And it wasn't bad. It wasn't up to Pixar standards, but even a routine movie from them is far better than most animated fare. Again we have Mike Wazoskwi, who's basically an eyeball on legs, but this time we follow him as a young monster who dreams of becoming a "scarer," those monsters that pop out of children's closets and make them scream. I seem to remember something about how the screams created energy, but I forget it all.

Mike grows up and attends the title school of higher learning. He's not really very scary, but dreams die hard. He meets Sully (again voiced by John Goodman), who's a natural scarer but not much of a student. For an infraction they are kicked out of the scarer program by the scary dean (Helen Mirren, who has both wings and multiple legs). Mike decides to take the worst fraternity on campus and mold them into a team to challenge the others in the "Scare Olympics."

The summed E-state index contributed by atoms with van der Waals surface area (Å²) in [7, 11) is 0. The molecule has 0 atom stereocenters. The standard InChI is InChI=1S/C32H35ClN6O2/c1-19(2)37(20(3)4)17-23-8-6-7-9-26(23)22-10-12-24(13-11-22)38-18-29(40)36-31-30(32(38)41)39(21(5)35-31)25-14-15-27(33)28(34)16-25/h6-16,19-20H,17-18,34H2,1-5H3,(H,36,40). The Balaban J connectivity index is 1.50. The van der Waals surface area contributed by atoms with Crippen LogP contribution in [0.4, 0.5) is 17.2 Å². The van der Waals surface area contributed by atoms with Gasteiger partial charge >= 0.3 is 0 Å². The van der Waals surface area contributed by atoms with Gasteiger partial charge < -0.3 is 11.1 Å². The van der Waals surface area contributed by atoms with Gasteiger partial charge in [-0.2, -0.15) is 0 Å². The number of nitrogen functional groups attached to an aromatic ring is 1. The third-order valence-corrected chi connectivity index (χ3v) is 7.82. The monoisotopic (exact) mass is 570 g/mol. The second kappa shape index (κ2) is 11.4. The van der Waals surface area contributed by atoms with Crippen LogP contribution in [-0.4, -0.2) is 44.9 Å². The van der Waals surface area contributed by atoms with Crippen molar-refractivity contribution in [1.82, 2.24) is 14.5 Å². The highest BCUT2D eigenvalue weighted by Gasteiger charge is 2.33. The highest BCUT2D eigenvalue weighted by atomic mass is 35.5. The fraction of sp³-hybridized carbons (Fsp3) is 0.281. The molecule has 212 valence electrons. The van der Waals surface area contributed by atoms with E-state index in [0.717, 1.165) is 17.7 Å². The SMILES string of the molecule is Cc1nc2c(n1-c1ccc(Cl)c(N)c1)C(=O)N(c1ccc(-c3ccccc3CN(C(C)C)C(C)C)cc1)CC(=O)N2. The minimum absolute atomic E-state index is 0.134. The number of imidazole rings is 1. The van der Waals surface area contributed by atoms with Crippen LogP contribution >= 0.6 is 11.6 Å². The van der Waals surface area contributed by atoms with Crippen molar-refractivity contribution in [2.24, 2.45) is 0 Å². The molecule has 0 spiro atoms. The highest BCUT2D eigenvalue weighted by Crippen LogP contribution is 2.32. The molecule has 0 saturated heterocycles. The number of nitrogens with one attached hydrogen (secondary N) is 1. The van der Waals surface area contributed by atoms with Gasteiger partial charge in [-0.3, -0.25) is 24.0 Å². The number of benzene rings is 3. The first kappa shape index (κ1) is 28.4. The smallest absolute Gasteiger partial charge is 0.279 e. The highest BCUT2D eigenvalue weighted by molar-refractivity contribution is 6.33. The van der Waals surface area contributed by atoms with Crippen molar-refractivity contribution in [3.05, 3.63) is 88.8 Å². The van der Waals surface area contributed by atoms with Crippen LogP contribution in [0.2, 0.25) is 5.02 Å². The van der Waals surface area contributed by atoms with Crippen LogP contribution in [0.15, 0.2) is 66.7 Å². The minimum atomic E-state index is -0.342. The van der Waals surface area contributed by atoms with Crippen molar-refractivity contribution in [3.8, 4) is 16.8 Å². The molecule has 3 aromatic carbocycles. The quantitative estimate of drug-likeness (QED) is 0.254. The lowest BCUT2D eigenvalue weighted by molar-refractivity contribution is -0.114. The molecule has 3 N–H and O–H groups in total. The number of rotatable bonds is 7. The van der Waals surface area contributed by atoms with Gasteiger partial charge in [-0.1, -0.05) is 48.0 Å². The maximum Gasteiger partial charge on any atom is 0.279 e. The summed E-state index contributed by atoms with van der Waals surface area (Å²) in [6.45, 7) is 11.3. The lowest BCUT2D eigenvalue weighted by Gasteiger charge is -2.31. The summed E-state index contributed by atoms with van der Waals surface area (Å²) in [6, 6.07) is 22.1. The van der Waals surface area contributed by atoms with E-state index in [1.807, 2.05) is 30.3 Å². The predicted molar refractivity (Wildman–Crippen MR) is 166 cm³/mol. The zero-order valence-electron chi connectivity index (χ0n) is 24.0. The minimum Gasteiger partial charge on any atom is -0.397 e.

So what we have here is the template for standard college movies like Animal House and Revenge of the Nerds, but without the sex and drinking and with monsters. It works. The director, Dan Scanlon, keeps things moving, and there are many imaginative monsters. The loser fraternity is particularly good--I liked Dan Carlton, a middle-aged monster with a bowling-ball gut who decides to quit sales and go back to school. Their fraternity house belongs to the mom of one of them, and they hold their initiation  in the basement, complete with dark cloaks and wooden paddles, while she does laundry.

Along with Goodman, Bill Crystal is back as Mike and Steve Buscemi as Randy Boggs, and we see the genesis of his rivalry with Sully. Part of me thinks that making light of childhood nightmares is a bit sadistic, but kids love monsters. I know I did. I had a book when I was a tyke called How to Feed and Care For Your Monster. I'll let psychologists explain why.